Moodiness is normal in teenagers. A condition called depression is more than just moodiness. It’s a serious but treatable illness that affects your child’s mood and behavior. Your teen has been showing signs of depression. Below is more information on this often misunderstood condition.
Depression is a mood disorder. This means that the condition affects your child’s mood and behavior. No one is exactly sure what causes depression. It is associated with changes in levels of certain chemicals in the brain. These chemicals affect the ability to feel and experience pleasure. Depression may run in families, and a teen may be more likely to become depressed if someone else in the family has had depression.
Depression is diagnosed by its signs and symptoms. A teen may not have every symptom. But it's important to talk to a healthcare provider about any symptoms that are severe or that get in the way of daily life. In teens, common signs and symptoms of depression are:
Loss of interest in family, friends, or activities that were once enjoyed
Talking about feeling hopeless or worthless
Increase in reckless or risk-taking behavior
Talk of suicide or death
Drop in grades
Being fearful, anxious, restless, or irritable
Big changes in appetite or weight
Eating or sleeping more or less than usual
Having trouble remembering, concentrating, or making decisions
Aggressive or hostile behavior
Drug or alcohol use
Causing self-injury (cutting, burning, or bruising oneself on purpose)
You’ve taken your child to a healthcare provider and gotten a diagnosis of depression. What now? Left untreated, depression can cause many problems. It can lead to drug and alcohol abuse and risk-taking behavior. It can make the development of other mental health problems more likely. And it is a risk factor for suicide. But treatment can help. Your child’s healthcare provider may refer your teen to a mental-health professional for evaluation and treatment.
The two most common treatments for depression are medicines and talk therapy. Both methods can take a few weeks to start working. But both can be very effective and are often used together.
Medicines for depression are called antidepressants. They affect the balance of certain chemicals in the brain, helping restore them to normal levels. Medicine can be very helpful. But finding the best one for your teen may take time. If medicines are prescribed, follow instructions carefully. Let your healthcare provider know how your child is doing and whether you see any changes. Never let your teen stop a medicine on his or her own without talking to the doctor first. Also, never give your child herbal medicines along with antidepressants. In teens and young adults, antidepressants can sometimes cause increased thinking about suicide. If this happens, talk to your teen’s doctor right away.
Talk therapy for depression involves talking to a counselor or other trained professional. Different counselors use different methods for talk therapy. But all therapies aim to help change thoughts and feelings about problems. Therapy is often done one-on-one. But it can also be done in a group with other teens or with other members of the family.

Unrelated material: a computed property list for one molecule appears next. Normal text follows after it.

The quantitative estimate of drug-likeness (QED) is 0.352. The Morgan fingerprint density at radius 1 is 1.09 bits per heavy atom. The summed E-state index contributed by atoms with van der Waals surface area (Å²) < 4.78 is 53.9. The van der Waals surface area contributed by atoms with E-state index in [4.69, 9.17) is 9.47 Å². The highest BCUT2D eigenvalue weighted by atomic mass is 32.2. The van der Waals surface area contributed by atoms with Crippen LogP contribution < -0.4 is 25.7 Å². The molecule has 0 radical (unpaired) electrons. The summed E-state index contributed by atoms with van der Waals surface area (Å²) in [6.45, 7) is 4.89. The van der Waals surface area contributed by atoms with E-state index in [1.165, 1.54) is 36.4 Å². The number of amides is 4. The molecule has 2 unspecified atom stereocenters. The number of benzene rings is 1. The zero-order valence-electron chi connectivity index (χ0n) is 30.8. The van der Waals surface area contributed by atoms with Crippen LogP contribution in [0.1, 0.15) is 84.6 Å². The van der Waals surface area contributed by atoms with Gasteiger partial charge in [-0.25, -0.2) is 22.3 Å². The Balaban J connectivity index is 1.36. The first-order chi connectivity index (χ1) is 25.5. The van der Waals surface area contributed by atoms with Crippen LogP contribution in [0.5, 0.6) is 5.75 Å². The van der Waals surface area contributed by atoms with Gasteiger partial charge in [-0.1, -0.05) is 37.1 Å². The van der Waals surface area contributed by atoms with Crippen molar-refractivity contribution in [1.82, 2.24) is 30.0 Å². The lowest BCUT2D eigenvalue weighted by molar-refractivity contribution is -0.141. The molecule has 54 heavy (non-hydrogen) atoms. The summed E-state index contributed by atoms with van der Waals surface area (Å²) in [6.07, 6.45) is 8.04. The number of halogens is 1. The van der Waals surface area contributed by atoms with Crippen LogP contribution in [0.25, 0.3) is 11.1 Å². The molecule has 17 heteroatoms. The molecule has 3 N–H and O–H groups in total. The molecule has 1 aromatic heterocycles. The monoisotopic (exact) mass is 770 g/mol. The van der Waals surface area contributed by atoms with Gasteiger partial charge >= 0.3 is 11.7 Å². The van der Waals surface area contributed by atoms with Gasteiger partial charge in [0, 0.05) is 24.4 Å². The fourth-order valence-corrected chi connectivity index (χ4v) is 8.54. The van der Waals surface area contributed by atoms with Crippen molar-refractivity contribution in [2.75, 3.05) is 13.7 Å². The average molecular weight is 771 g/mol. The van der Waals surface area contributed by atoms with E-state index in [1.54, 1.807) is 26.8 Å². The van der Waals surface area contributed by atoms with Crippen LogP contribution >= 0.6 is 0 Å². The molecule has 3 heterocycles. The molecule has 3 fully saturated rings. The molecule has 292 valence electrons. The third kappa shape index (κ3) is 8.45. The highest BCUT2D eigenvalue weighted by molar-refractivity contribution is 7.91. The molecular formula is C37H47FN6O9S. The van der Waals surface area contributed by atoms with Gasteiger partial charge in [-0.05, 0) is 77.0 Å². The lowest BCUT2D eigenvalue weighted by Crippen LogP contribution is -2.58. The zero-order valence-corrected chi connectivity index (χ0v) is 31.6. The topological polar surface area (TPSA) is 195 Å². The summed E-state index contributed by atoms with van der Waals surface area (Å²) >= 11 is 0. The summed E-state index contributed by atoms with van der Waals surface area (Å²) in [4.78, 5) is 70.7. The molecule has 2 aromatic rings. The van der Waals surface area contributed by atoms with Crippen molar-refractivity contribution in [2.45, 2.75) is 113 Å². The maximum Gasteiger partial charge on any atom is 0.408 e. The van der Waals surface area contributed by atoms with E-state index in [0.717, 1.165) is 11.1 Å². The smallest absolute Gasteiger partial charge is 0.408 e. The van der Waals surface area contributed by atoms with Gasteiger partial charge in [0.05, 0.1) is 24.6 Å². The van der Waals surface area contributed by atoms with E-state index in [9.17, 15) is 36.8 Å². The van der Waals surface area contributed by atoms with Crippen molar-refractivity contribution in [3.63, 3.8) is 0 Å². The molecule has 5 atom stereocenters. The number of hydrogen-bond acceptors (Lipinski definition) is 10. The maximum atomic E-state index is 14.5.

Recovery from any illness takes time. Getting better from depression is no different. While your teen is recovering, here are things that can help him or her feel better:
Let your teen know that depression is a serious illness that is not his or her fault.
Be understanding of your teen. Your teen's behavior may be trying at times, but he or she is just trying to cope. Your support can make a huge difference.
Encourage your teen to spend time with friends and loved ones.
Encourage your teen to exercise regularly. Exercise has been shown to help relieve symptoms of depression.
Call the healthcare provider if your teen:
Has side effects from a medicine
Has depression that gets worse
Becomes very aggressive or angry
Shows signs or talks of hurting himself or herself (see below)
Depression can fill your child’s head with thoughts so negative that killing him- or herself can seem like the only option. If you are concerned that your child may be thinking about suicide, do not hesitate to ask your child about it. Asking about suicide does NOT lead to suicide. If your child talks about suicide, act right away! Call your child’s healthcare provider, 911, or 800-SUICIDE (800-784-2433), or 800-273-TALK (800-273-8 255) right away.
National Suicide Prevention Lifeline 800-273-8255 (800-273-TALK) www.suicidepreventionlifeline.org
National Alliance on Mental Illness 800-950-6264 www.nami.org
National Institute of Mental Health 866-615-6464 www.nimh.nih.gov
American Academy of Child and Adolescent Psychiatry www.aacap.org
© 2000-2017 The StayWell Company, LLC. 780 Township Line Road, Yardley, PA 19067. All rights reserved. This information is not intended as a substitute for professional medical care. Always follow your healthcare professional's instructions.